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How to play audio files using STM32 part 1

ST Employee

How to play audio files using STM32?

There are a few ways to play audio files with the STM32, in this article we’ll cover 2 very simple methods: using a low pass filter with the PWM output and using a DAC output. On both cases an audio amplifier and a microphone / speaker will be needed to properly output the audio.

It is also worth mentioning before diving that not all STM32 have a DAC, so make sure you properly adjust the code to your own STM32 peripheral availability
The code implemented was based on the AN4453 with the STSW-STM32022 package and update to use the HAL and LL driver, so this firmware can be easily tailored to any other STM32.
The focus of this article is to guide you over the firmware implementation for the low-level portion of an audio player, including how to configure the peripherals to play audio files and how to convert these files to be read by the STM32 without relying on other middleware’s, such as USB (mass storage) and Filesystem to store several audio files in external memories. This means that the audio file will be placed in the embedded FLASH of the MCU, with considerable limits the size of it.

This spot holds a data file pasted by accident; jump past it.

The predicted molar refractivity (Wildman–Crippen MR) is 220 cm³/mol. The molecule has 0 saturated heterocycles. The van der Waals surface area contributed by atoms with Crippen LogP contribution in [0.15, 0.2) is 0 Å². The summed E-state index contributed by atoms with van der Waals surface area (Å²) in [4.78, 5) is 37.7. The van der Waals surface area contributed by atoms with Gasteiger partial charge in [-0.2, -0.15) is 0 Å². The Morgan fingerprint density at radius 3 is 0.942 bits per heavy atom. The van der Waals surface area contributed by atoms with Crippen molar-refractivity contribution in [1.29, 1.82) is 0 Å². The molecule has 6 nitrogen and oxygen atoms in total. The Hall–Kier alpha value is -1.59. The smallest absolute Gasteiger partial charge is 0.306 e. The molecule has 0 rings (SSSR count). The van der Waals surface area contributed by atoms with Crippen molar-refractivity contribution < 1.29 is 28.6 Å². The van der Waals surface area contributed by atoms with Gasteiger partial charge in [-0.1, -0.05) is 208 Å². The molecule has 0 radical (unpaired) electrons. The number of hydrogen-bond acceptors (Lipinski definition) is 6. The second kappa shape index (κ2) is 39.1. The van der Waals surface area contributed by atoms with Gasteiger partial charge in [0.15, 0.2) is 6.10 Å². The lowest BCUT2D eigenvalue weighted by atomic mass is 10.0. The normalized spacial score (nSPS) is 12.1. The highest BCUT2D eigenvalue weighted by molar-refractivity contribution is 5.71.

These are the requirements for this article’s implementation:
STM32CubeIDE (version 1.7.0 or higher)
STM3G0 HAL firmware pack – you can install this from within STM32CubeIDE
STSW-STM32022 software pack
SOX – WAV to IMA converter, can be downloaded here
HxD – IMA to C vector, ca be downloaded here
NUCLEO-G071RB – our STM32 board
STEVAL-CCA037VI – our audio amplifier board
A small way to prototype the low pass filter
Your WAV file
Note: Have your WAV file ready – please be aware that this implementation will use the MCU’s embedded FLASH to store your audio file, so it is recommended to have an audio that has only a few seconds, otherwise it might not fit in the embedded FLASH. An improvement of this implementation would be to add an external memory to allow larger audio files to be played.